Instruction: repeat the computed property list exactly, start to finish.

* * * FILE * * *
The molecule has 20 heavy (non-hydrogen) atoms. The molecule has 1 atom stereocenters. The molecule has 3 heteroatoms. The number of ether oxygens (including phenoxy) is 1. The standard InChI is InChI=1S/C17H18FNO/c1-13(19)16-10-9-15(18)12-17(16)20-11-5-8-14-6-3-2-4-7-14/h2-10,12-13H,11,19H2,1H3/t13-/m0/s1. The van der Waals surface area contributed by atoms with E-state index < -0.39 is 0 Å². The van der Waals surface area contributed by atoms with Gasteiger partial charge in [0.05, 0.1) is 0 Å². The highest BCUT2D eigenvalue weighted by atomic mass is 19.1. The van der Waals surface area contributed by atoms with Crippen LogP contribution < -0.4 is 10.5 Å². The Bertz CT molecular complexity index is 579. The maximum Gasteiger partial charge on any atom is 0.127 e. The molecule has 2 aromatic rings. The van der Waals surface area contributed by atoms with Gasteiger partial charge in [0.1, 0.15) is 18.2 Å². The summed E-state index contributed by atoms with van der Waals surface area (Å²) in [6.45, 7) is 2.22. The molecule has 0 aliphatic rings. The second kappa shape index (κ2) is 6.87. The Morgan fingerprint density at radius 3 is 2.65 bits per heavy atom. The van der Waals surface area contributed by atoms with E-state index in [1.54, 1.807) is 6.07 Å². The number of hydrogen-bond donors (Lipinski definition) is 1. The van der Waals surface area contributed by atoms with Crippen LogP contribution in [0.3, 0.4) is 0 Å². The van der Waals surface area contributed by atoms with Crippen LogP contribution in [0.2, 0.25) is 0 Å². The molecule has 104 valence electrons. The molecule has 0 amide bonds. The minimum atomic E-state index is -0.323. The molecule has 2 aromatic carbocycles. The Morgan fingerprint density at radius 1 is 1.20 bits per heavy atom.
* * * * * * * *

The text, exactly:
The molecule has 20 heavy (non-hydrogen) atoms. The molecule has 1 atom stereocenters. The molecule has 3 heteroatoms. The number of ether oxygens (including phenoxy) is 1. The standard InChI is InChI=1S/C17H18FNO/c1-13(19)16-10-9-15(18)12-17(16)20-11-5-8-14-6-3-2-4-7-14/h2-10,12-13H,11,19H2,1H3/t13-/m0/s1. The van der Waals surface area contributed by atoms with E-state index < -0.39 is 0 Å². The van der Waals surface area contributed by atoms with Gasteiger partial charge in [0.05, 0.1) is 0 Å². The highest BCUT2D eigenvalue weighted by atomic mass is 19.1. The van der Waals surface area contributed by atoms with Crippen LogP contribution < -0.4 is 10.5 Å². The Bertz CT molecular complexity index is 579. The maximum Gasteiger partial charge on any atom is 0.127 e. The molecule has 2 aromatic rings. The van der Waals surface area contributed by atoms with Gasteiger partial charge in [0.1, 0.15) is 18.2 Å². The summed E-state index contributed by atoms with van der Waals surface area (Å²) in [6.45, 7) is 2.22. The molecule has 0 aliphatic rings. The second kappa shape index (κ2) is 6.87. The Morgan fingerprint density at radius 3 is 2.65 bits per heavy atom. The van der Waals surface area contributed by atoms with E-state index in [1.54, 1.807) is 6.07 Å². The number of hydrogen-bond donors (Lipinski definition) is 1. The van der Waals surface area contributed by atoms with Crippen LogP contribution in [0.3, 0.4) is 0 Å². The van der Waals surface area contributed by atoms with Crippen LogP contribution in [0.2, 0.25) is 0 Å². The molecule has 104 valence electrons. The molecule has 0 amide bonds. The minimum atomic E-state index is -0.323. The molecule has 2 aromatic carbocycles. The Morgan fingerprint density at radius 1 is 1.20 bits per heavy atom.